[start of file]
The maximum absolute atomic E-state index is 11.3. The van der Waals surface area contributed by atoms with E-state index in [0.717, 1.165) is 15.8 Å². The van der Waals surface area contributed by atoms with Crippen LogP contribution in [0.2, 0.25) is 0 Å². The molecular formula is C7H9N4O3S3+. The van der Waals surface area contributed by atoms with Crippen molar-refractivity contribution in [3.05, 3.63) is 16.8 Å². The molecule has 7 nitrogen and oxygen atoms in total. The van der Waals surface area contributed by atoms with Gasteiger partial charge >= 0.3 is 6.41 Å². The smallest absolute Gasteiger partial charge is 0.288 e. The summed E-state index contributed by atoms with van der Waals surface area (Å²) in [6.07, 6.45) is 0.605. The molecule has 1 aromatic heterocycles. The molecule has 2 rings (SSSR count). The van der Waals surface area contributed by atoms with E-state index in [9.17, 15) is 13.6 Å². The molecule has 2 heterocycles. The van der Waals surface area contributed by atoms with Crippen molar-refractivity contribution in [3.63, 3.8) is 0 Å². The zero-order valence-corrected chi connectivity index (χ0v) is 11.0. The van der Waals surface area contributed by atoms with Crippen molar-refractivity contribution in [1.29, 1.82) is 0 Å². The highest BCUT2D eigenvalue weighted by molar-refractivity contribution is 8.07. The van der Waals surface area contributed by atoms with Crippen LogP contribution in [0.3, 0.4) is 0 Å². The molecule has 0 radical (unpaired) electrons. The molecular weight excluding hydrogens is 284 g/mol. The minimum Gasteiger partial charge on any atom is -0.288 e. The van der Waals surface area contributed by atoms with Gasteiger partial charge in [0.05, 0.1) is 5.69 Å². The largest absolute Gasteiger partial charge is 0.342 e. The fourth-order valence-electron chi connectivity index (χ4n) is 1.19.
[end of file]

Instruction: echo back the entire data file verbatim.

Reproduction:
The maximum absolute atomic E-state index is 11.3. The van der Waals surface area contributed by atoms with E-state index in [0.717, 1.165) is 15.8 Å². The van der Waals surface area contributed by atoms with Crippen LogP contribution in [0.2, 0.25) is 0 Å². The molecular formula is C7H9N4O3S3+. The van der Waals surface area contributed by atoms with Crippen molar-refractivity contribution in [3.05, 3.63) is 16.8 Å². The molecule has 7 nitrogen and oxygen atoms in total. The van der Waals surface area contributed by atoms with Gasteiger partial charge >= 0.3 is 6.41 Å². The smallest absolute Gasteiger partial charge is 0.288 e. The summed E-state index contributed by atoms with van der Waals surface area (Å²) in [6.07, 6.45) is 0.605. The molecule has 1 aromatic heterocycles. The molecule has 2 rings (SSSR count). The van der Waals surface area contributed by atoms with E-state index in [9.17, 15) is 13.6 Å². The molecule has 2 heterocycles. The van der Waals surface area contributed by atoms with Crippen molar-refractivity contribution in [3.63, 3.8) is 0 Å². The zero-order valence-corrected chi connectivity index (χ0v) is 11.0. The van der Waals surface area contributed by atoms with Crippen molar-refractivity contribution in [1.29, 1.82) is 0 Å². The highest BCUT2D eigenvalue weighted by molar-refractivity contribution is 8.07. The van der Waals surface area contributed by atoms with Crippen LogP contribution in [0.3, 0.4) is 0 Å². The molecule has 0 radical (unpaired) electrons. The molecular weight excluding hydrogens is 284 g/mol. The minimum Gasteiger partial charge on any atom is -0.288 e. The van der Waals surface area contributed by atoms with Gasteiger partial charge in [0.05, 0.1) is 5.69 Å². The largest absolute Gasteiger partial charge is 0.342 e. The fourth-order valence-electron chi connectivity index (χ4n) is 1.19.